Andhra Jyothy is the third largest circulated newspaper in Andhra Pradesh. From November 10 to 16th, the newspaper ran a six-part series on religious conversions in AP. The following is a translation of their articles. No personal views have been recorded in any of the six parts below. Read part 1 in Telugu. The first part was translated by Krishna Rao.
God calls you – A religious conversion spree in AP.
There are 18 proselytizing organisations that are currently working in India, along with 45 associated organisations. Andhra Pradesh (AP) leads in the number of religious converts, with main focus on districts like Krishna, Guntur, Prakasham, Godavari , Medak, Rangareddy, Adilabad, Karimnagar, and Kadapa.
Reports from RSS suggest that nearly 10% of the population in these districts have already converted. The organisations divide the state landscape into two parts – with the proselytizing effort in one part lead by 29 organisations and other with the remaining 77 organisations. In addition to this there are about 205 sister organisations, and countless small organizations supporting them from ground up.
Operation – AD2000
India: A population of 100 crore people with a majority of them from “other religions”. It is into this landscape of religious diversity that international missionary organisations have rushed into. A special project, AD2000, was started to co-ordinate all missionaries in India including in the area of funding was launched in 1995 with the congregation being attended by prominent Christian religious leaders from all over the world. This project is also known as “Joshua project.”
The project consisted of three parts – namely plug,prim, and nice.
Under “Plug”, experts will attempt to ‘plug’ (as the name goes) into pockets of demographic segments that fall under the poverty line to look at means for effective targetting. The next stage “prim” involves the targetting process itself involving localised or customised prayers, religious preachings/congregations and further refinement of the demographic targetting. Under “Nice” preachers move into affect the actual conversions. Experts are of the view that as part of the “Joshua Project” a lot of strategists from the US have visited India for ‘studying’ the prevailing conditions.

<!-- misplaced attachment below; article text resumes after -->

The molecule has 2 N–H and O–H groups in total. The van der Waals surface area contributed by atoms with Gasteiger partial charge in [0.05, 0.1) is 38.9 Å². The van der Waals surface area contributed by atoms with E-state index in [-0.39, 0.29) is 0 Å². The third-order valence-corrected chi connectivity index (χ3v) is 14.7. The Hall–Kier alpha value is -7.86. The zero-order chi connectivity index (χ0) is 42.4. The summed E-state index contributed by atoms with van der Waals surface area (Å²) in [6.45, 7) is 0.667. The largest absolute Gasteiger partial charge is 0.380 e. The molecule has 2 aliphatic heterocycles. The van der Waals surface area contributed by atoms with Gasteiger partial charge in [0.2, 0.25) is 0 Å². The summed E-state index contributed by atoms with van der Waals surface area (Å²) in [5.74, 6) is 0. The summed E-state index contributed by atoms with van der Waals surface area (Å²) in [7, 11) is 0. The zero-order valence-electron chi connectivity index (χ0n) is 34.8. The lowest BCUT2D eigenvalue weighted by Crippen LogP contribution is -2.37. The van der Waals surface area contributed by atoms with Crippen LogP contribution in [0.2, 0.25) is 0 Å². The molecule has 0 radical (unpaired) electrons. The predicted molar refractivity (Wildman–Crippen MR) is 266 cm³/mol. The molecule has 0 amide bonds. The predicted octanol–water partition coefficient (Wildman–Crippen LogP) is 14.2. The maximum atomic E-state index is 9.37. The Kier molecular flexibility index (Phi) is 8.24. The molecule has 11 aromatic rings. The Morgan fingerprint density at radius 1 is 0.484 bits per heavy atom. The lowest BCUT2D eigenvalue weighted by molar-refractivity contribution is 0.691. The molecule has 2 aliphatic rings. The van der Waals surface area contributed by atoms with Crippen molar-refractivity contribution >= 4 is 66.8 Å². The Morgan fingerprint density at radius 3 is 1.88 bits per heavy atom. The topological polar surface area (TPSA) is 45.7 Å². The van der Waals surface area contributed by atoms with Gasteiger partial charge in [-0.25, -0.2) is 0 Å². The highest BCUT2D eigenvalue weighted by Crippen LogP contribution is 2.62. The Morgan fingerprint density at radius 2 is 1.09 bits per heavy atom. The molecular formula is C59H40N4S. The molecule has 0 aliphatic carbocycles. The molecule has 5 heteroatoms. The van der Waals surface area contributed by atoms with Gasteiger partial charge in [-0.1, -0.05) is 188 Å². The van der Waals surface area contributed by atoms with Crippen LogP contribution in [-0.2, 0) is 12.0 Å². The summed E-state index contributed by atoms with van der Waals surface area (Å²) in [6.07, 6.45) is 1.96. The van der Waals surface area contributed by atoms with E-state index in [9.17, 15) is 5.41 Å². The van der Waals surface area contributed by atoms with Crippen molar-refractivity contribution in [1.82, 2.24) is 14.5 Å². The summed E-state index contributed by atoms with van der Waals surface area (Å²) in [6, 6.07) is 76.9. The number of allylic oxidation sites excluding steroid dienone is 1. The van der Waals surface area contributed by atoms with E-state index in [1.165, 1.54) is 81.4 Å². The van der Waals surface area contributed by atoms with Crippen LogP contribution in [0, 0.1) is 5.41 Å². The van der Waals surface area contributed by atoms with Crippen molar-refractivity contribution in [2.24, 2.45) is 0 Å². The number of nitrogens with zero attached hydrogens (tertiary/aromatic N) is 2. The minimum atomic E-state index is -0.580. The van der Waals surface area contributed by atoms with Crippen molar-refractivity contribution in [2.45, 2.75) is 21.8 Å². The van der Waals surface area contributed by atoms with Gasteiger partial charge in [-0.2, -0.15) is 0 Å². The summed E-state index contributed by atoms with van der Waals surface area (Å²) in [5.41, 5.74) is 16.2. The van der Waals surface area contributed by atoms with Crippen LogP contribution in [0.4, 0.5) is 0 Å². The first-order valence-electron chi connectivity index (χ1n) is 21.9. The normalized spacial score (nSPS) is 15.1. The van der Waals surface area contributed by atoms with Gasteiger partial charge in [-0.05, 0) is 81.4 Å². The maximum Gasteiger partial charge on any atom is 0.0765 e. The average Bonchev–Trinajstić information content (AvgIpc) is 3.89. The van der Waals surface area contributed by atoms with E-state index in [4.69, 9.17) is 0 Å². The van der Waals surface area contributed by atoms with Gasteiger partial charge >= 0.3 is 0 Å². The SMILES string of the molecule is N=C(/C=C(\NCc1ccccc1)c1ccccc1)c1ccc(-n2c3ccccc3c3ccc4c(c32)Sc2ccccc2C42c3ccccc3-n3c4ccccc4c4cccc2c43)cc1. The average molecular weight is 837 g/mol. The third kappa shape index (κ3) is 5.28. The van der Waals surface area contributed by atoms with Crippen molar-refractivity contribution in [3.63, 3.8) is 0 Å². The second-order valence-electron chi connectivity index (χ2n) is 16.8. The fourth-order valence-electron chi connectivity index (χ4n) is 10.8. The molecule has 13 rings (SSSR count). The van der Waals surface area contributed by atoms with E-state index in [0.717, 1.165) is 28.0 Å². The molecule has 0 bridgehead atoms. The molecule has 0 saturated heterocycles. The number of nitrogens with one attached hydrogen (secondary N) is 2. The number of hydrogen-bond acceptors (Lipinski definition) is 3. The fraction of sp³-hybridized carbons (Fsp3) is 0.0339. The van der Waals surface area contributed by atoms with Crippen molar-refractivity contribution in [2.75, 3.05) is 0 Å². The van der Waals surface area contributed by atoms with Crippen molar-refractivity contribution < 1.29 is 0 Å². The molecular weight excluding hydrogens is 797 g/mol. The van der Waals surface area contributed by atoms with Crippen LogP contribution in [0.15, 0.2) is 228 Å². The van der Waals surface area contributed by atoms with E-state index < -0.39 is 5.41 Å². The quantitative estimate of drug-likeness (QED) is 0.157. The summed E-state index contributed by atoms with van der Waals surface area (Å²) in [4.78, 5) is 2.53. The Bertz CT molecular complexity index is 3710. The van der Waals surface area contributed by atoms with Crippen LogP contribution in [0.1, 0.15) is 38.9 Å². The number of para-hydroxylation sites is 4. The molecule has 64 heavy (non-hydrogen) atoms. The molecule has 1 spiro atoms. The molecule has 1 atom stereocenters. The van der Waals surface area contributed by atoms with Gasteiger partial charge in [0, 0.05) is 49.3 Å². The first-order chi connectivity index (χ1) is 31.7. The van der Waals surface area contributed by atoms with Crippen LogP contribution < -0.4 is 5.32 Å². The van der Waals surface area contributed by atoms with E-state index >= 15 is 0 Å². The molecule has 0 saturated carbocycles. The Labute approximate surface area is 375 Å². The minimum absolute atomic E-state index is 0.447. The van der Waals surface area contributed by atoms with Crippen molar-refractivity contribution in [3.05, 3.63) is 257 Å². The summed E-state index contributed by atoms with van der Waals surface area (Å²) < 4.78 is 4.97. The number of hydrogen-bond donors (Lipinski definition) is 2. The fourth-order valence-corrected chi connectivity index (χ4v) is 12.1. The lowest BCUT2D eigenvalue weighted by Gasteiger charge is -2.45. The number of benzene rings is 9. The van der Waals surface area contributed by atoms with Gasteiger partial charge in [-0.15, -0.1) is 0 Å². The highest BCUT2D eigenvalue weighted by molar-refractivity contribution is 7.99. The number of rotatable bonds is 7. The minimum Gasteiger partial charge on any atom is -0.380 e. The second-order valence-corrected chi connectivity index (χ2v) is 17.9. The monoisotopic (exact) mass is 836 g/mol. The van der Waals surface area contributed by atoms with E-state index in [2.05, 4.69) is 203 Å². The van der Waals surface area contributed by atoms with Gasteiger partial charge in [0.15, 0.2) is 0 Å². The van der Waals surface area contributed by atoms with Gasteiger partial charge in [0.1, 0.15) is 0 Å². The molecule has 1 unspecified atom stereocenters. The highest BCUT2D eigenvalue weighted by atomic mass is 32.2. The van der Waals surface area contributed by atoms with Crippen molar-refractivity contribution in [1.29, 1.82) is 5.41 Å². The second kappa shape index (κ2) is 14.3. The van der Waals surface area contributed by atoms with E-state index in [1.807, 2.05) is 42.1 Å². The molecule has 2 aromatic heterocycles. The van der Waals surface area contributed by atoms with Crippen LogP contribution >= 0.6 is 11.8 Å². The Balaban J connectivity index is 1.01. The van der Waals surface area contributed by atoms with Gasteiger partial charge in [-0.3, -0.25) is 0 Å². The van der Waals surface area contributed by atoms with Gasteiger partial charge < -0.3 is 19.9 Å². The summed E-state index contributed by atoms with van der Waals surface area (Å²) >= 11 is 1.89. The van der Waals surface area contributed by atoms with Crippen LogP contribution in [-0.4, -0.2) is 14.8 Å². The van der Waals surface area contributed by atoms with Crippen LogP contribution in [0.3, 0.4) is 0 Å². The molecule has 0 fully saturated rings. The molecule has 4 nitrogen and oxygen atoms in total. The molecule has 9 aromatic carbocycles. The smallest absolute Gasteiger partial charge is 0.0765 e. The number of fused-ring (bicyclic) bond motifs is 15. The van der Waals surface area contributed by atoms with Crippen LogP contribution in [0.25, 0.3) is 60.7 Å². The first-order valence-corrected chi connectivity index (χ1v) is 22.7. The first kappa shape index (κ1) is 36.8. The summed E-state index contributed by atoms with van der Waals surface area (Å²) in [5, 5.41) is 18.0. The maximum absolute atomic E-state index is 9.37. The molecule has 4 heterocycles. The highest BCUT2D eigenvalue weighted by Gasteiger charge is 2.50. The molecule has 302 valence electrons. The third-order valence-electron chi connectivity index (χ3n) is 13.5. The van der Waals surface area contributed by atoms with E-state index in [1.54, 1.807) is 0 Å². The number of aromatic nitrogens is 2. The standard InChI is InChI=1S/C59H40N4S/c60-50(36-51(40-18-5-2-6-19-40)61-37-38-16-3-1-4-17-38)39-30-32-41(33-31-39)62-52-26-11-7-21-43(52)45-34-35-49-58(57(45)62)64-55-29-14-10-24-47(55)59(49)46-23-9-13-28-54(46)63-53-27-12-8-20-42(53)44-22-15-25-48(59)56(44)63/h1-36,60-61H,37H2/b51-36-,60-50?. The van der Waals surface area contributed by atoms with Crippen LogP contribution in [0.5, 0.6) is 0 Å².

It is also said that the extent and scope of research, and diversified classification surprised even our intelligence agencies. It is believed that the first phase of “Joshua Project “is over and currently “Joshua-2” is in the flow. All these details have been published by “Tehelka” in their latest report “Top Secret”.
Having had a degree of success in coastal Andhra regions proselytising efforts have effected delta regions as well. Missionaries have travelled on the road of charity and have instead extended the reach of their religion.
States like MadhyaPradesh, Gujarat, Odissa, TamilNadu, Himachal Pradesh, Rajasthan, Jarkhand have formulated laws against religious conversions. Although there were no such laws during the British rule per se few princely states such as Raighad and Udaipur had put laws in place to check conversions. After Independence, few laws were stipulated like Indian Conversion (Regulation and Registration) Bill (1954) and Backward communities (Religious Protection) Bill (1960).
Unfortunately, the bills did not pass through in Parliament due to lack of a majority vote. Even the Freedom to Religion Bill (1979) was withdrawn due to lack of majority. Orissa and Madhya Pradesh respectively have produced acts in 1968, 1969. Arunachal Pradesh did it in 1978, while in 2002 laws were introduced in Tamil Nadu to ban forceful conversions.
If we were to go by the statistics 22000 newspaer houses, over 1890 radio and TV stations are run by Churches worldwide. It is estimated that, over the next five years , 75% of Hindus in Malaysia will be converted.
Crime and Punishment
It is a criminal offence to undertake forceful religious conversion by Indian law (IPC, Sections 295A, 298)
If proved guilty, the perpetrators can be sentenced to rigorous imprisonment and a fine. Orissa and Madhya Pradesh have ensured by law that forceful conversion of children, women and of individuals belonging to scheduled castes and tribes (SC/ST) would be rewarded double the punishment. Further proselytising efforts in places of pilgrimage of other religions are also banned. Further instigation of religious fervor by inflammatory speeches is a crime too. (IPC, Sec 153 (A))
(Continued in Part 2: The story of Ramalakshmi of Srubujji Palli, Srikakulam District. Widowed for 12 years now she was lured with something she desperately sought: survival of her two sons and a decent education. Ramalakshmi now goes by the name Mary.)